Posted: January 04, 2011
Actions that drive innovation
Work with failure to move aheadBy Julie Williamson
In today's economic environment, many companies have developed a risk-averse approach to business. In doing this, they shy away from two key actions that drive innovation: exploring markets and exploiting competencies.
Doing either introduces risk, and companies are hesitant to invest in something that they know will fail. But by only investing in things they know will succeed, they limit the range of possibilities and the potential for tremendous, market-changing, competition-squelching success -- the kind of success that cements a company in the minds' of its customers and leads to long-term revenue advantages.
In 2009, Google launched Google Wave. You may have heard about it in the press, because it made a splash, but if you are like most people, you never actually tried it. Google Wave was a market failure. In the final April 2010 blog post for Google Wave, the product leads wrote the following: "We have always pursued innovative projects because we want to drive breakthroughs in computer science that dramatically improve our users' lives...We were equally jazzed about Google Wave internally, even though we weren't quite sure how users would respond to this radically different kind of communication...Wave has not seen the user adoption we would have liked. Wave has taught us a lot and we are proud of the team for the ways in which they have pushed the boundaries of computer science."
It is a fascinating response to what can only be termed a failure by market standards. The announcement is clear-Wave did not deliver and is being stopped. Equally clear- it will inform the future in ways that could never have been predicted without taking the risk. Despite such a high profile failure, Google remains one of the most viable and influential players in the market today.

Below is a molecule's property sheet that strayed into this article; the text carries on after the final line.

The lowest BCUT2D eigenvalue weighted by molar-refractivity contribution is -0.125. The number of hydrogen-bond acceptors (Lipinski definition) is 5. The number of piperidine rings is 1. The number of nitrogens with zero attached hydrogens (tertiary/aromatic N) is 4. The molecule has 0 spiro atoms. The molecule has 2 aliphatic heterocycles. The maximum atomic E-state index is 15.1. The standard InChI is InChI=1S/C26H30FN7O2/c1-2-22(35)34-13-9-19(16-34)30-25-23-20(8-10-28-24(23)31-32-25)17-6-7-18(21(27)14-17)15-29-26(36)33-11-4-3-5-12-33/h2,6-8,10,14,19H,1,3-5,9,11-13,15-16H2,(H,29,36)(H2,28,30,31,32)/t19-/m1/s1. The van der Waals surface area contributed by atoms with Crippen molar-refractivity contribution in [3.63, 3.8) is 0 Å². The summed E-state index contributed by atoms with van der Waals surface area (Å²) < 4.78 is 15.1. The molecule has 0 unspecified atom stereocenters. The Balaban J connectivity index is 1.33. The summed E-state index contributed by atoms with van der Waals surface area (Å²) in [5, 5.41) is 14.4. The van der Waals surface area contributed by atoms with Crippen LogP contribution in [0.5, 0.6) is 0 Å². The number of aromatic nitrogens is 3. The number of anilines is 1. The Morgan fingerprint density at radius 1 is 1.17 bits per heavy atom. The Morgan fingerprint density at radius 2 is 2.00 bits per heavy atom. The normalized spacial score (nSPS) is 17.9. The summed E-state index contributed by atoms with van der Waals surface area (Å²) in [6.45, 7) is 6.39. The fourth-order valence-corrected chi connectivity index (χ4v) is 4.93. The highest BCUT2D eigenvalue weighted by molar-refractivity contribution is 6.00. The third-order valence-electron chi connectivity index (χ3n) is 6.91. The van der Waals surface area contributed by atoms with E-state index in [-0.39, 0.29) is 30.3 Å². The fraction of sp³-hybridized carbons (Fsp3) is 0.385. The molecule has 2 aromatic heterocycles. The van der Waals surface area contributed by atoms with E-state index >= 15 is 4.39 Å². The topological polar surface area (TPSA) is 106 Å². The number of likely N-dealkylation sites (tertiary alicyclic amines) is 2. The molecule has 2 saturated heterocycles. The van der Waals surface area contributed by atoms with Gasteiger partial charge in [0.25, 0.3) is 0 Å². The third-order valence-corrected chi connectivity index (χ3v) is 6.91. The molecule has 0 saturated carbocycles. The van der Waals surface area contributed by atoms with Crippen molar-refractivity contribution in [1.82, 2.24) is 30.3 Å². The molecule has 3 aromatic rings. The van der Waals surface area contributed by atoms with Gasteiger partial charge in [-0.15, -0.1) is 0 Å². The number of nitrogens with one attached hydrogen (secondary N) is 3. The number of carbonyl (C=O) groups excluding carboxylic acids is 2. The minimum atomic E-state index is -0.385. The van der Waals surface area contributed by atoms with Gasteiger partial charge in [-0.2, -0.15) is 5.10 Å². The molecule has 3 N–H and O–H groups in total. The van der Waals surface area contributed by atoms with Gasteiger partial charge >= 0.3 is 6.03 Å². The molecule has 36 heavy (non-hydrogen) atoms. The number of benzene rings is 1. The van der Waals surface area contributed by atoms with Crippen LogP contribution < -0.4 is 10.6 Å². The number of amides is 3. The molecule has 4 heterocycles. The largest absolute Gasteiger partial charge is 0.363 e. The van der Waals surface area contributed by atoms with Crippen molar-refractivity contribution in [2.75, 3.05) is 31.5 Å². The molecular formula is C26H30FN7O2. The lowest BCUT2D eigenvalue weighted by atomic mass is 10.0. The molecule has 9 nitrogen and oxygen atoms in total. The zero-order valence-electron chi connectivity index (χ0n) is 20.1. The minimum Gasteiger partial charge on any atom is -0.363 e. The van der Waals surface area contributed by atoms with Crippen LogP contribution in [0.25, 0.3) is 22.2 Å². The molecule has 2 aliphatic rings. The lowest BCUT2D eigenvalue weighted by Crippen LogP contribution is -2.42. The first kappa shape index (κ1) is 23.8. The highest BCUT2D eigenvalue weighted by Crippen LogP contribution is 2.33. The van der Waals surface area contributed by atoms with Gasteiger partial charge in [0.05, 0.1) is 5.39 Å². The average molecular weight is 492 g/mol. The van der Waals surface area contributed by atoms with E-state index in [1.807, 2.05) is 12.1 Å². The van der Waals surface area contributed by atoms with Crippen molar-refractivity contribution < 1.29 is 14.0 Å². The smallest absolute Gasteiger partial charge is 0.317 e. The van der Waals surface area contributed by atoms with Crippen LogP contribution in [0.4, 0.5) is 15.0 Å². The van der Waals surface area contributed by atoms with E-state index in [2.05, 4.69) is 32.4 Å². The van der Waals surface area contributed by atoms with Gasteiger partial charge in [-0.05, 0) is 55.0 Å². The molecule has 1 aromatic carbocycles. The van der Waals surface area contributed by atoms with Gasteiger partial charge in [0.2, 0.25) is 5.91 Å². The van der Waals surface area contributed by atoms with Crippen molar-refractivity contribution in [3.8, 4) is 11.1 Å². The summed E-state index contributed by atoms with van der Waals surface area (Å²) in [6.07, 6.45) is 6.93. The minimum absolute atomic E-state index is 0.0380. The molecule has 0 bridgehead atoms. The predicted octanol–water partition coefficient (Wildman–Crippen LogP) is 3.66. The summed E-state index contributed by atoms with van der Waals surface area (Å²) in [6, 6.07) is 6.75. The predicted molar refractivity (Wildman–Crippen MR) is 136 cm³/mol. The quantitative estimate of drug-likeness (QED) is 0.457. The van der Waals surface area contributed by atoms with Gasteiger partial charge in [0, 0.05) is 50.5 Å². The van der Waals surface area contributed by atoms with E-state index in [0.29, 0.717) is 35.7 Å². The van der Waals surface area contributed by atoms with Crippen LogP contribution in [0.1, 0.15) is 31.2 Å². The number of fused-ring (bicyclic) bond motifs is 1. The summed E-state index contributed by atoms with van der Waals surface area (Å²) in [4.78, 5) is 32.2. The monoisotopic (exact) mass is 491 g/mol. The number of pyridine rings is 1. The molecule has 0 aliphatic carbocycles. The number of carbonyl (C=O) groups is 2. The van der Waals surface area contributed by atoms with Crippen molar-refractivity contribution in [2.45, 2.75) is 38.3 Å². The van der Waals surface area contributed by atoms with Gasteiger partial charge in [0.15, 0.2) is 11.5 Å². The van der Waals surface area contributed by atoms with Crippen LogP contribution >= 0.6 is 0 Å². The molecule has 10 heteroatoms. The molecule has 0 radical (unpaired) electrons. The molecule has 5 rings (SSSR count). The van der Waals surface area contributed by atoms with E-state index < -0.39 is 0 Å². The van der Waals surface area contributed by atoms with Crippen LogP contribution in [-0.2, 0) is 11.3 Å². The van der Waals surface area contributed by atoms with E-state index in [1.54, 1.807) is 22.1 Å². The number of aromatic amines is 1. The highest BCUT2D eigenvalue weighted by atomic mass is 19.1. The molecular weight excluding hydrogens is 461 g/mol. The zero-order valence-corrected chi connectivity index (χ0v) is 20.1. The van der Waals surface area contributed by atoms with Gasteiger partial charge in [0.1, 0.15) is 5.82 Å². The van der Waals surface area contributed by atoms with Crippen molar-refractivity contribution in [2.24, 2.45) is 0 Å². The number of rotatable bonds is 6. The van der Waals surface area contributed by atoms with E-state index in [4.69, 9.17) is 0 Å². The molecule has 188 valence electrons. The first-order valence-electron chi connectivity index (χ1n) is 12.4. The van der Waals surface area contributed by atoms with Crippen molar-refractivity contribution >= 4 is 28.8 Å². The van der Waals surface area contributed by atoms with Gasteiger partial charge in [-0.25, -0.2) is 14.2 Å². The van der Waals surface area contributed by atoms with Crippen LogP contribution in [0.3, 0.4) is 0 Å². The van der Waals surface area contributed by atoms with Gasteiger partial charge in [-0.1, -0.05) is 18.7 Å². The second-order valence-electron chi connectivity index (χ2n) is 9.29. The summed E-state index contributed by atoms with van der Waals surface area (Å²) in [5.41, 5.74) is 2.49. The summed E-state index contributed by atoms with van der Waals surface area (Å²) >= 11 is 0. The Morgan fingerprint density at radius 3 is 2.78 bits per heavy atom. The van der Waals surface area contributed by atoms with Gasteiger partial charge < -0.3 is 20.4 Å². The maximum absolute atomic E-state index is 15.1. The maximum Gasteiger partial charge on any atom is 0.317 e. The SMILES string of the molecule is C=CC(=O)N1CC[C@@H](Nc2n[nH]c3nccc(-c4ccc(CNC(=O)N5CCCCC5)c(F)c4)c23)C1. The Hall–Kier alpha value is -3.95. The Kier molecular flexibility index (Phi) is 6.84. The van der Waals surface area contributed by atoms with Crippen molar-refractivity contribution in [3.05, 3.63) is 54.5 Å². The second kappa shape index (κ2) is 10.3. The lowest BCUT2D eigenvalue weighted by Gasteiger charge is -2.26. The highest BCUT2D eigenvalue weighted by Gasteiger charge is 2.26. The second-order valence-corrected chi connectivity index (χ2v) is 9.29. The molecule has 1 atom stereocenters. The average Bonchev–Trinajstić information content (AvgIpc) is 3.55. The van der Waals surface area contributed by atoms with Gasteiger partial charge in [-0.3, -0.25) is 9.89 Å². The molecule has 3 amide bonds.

Google Wave is a strong example of why businesses need to find ways to work with failure as a starting point. While chronic failure won't bode well for an organization, no failure may actually be just as bad from a growth perspective. Zero defects might be useful in manufacturing but in growing a business, it may mean you aren't looking at new ideas, which means you are missing serious growth opportunities.
Henry Mintzberg has been a prolific writer in the areas of strategy and strategic management. He offers three fallacies that cause strategic planning to fail
1. The Fallacy of Prediction-the assumption that market variables can be analyzed and the future reliably predicted.
2. The Fallacy of Detachment-it occurs when those who create the strategy are not those who have to act on the strategy, and when a strategy is based on purely quantitative data without regard for qualitative impacts.
3. The Fallacy of Formalization-the belief that formal systems are superior to human systems for information processing and decision making.
Combined, these three fallacies contribute to a systemic failure to implement strategy that continues to plague organizations today. I believe they also contribute to other types of failures including project delivery, product development, and customer relationships. Consider whether you are buying into any of these fallacies as you approach a project. Challenge your assumptions about things like the value of data versus intuition. Test your openness to failure for yourself and your team. Because as the saying goes, in the absence of failure, success is impossible.
Julie Williamson is a principal with the Denver office of North Highland, an international management consulting firm. She has more than 20 years of consulting experience that includes working with executive teams on strategic development, bringing innovative solutions to complex problems, new business strategies, building innovation capabilities, and creating effective change management programs. She can be reached at firstname.lastname@example.org.